Obstructive Sleep Apnea (OSA) is a sleep-related breathing disorder that is growing in prevalence and is associated with negative cardiovascular consequences and adverse events from excessive daytime sleepiness. Insomnia is a frequently co-occurring sleep disorder that adds significant morbidity and is a potential barrier to adherence of OSA treatment. It is currently unknown if directly treating insomnia can enhance outcomes of OSA treatment. The purpose of this project is to determine the efficacy of a multidisciplinary treatment model for patients with OSA and comorbid insomnia. At the Rush Sleep Disorders Center, we have developed an approach that combines cognitive-behavior therapy (CBT) for insomnia delivered by a psychologist with Continuous Positive Airway Pressure (CPAP) therapy managed by a physician. Building upon preliminary data collected in our clinic, we seek to test the efficacy and mechanisms of this multidisciplinary model against the standard practice of treating OSA using CPAP alone.
The specific aims are: 1) to determine the efficacy of a treatment model combining CBT and CPAP for individuals with OSA and comorbid insomnia;2) to determine if there are relative benefits in the sequence of treatment initiation;and 3) to examine the mechanisms between insomnia symptoms and CPAP adherence. To carry out these aims, a three-arm randomized controlled trial will be used to compare three treatment models: A) CBT followed by CPAP;B) CBT and CPAP concurrently;and C) CPAP alone. The desired outcome of this project is to identify the optimal treatment model and to determine if there is a causal link between insomnia symptoms and CPAP adherence.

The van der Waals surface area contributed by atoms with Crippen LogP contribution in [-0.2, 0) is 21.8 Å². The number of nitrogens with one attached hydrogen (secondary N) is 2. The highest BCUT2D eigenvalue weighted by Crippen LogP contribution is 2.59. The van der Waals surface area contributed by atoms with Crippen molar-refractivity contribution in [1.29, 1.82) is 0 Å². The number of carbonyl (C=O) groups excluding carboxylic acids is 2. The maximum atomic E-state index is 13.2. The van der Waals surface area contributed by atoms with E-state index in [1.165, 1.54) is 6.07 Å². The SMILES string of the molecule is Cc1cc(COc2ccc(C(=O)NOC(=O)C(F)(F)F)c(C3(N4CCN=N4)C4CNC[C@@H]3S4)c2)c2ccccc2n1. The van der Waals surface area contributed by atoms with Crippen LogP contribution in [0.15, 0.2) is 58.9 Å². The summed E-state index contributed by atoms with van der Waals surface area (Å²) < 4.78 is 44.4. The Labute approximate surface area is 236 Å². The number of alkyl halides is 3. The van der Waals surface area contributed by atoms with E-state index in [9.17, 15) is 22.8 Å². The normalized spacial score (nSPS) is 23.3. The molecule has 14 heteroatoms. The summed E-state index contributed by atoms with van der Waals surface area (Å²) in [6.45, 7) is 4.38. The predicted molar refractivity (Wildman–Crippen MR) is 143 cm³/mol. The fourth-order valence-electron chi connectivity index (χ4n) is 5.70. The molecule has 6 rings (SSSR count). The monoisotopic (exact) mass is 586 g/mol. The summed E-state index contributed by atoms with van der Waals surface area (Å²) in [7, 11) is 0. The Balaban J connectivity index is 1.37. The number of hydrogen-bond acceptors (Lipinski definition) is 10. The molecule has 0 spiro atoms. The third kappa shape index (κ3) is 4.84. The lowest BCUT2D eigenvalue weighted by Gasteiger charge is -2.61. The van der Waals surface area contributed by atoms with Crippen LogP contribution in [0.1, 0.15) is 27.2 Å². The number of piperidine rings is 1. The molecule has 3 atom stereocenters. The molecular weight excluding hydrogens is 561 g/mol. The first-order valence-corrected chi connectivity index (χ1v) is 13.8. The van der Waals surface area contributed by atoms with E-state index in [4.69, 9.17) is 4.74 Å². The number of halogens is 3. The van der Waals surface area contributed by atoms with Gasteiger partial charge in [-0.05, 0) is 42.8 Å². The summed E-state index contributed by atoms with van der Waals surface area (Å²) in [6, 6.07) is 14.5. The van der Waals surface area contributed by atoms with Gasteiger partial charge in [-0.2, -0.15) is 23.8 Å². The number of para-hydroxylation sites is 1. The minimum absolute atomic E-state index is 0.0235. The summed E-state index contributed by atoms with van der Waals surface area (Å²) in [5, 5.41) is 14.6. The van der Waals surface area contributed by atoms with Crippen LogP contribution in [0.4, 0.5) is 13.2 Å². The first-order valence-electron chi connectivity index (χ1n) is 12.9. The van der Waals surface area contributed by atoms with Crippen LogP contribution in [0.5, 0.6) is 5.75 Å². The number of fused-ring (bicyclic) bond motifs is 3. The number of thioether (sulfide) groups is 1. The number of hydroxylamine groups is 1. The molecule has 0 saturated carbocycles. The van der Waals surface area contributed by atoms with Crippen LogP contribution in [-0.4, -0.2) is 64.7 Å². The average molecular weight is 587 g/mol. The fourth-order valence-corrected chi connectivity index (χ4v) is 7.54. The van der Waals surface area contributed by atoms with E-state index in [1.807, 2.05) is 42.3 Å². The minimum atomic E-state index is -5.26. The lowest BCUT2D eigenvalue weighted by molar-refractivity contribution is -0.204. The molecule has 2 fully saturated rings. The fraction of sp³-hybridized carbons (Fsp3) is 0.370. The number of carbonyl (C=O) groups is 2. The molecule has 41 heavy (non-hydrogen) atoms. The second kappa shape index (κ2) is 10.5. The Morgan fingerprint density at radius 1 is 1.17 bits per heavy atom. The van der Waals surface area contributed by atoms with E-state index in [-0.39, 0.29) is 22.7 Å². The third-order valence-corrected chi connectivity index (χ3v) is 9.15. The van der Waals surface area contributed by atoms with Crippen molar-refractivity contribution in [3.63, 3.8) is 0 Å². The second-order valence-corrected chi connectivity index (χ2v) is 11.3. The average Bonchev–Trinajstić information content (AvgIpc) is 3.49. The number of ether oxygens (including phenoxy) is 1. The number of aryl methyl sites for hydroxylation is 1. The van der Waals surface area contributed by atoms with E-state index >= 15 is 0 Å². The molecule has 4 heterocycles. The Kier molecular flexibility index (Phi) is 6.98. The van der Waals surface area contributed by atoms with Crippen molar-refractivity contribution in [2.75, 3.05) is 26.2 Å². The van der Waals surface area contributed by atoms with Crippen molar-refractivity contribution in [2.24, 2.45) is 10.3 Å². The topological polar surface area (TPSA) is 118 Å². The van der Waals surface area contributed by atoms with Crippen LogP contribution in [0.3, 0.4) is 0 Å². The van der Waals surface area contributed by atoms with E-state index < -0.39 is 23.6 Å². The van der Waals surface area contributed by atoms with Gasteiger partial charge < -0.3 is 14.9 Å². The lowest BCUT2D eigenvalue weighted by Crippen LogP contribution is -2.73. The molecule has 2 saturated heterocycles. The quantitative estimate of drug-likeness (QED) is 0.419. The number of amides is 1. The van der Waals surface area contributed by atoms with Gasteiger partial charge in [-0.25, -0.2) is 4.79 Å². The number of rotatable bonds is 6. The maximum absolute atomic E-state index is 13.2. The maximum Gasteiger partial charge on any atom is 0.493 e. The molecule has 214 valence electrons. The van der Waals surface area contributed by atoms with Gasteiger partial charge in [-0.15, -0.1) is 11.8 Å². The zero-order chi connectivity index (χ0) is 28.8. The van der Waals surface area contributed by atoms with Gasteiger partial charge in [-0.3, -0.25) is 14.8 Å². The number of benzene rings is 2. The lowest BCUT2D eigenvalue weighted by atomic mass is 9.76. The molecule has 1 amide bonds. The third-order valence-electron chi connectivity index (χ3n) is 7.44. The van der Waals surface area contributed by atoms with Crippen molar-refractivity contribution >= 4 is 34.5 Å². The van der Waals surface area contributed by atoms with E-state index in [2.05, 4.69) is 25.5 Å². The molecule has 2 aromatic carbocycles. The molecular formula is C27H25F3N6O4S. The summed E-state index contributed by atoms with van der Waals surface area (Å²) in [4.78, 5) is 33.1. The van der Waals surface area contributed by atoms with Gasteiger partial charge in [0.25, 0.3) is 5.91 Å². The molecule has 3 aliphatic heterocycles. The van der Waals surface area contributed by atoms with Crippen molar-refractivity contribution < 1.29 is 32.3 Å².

Public Health Relevance

The purpose of this research project is to determine the impact of a multidisciplinary treatment model for patients with Obstructive Sleep Apnea and comorbid insomnia. The findings will help to identify the optimal treatment model that can improve patient care for these individuals.

National Institute of Health (NIH)
National Heart, Lung, and Blood Institute (NHLBI)
Research Project (R01)
Project #
Application #
Study Section
Behavioral Medicine, Interventions and Outcomes Study Section (BMIO)
Program Officer
Laposky, Aaron D
Project Start
Project End
Budget Start
Budget End
Support Year
Fiscal Year
Total Cost
Indirect Cost
Rush University Medical Center
Other Clinical Sciences
Schools of Medicine
United States
Zip Code
Crawford, Megan R; Turner, Arlener D; Wyatt, James K et al. (2016) Evaluating the treatment of obstructive sleep apnea comorbid with insomnia disorder using an incomplete factorial design. Contemp Clin Trials 47:146-52
Crawford, Megan R; Ong, Jason C (2015) There are two sides to every question: exploring the construct of sleep quality. J Clin Psychiatry 76:e822-3
Ong, Jason C; Crawford, Megan R (2013) Insomnia and Obstructive Sleep Apnea. Sleep Med Clin 8:389-398
Ong, Jason C; Crisostomo, M Isabel (2013) The more the merrier? Working towards multidisciplinary management of obstructive sleep apnea and comorbid insomnia. J Clin Psychol 69:1066-77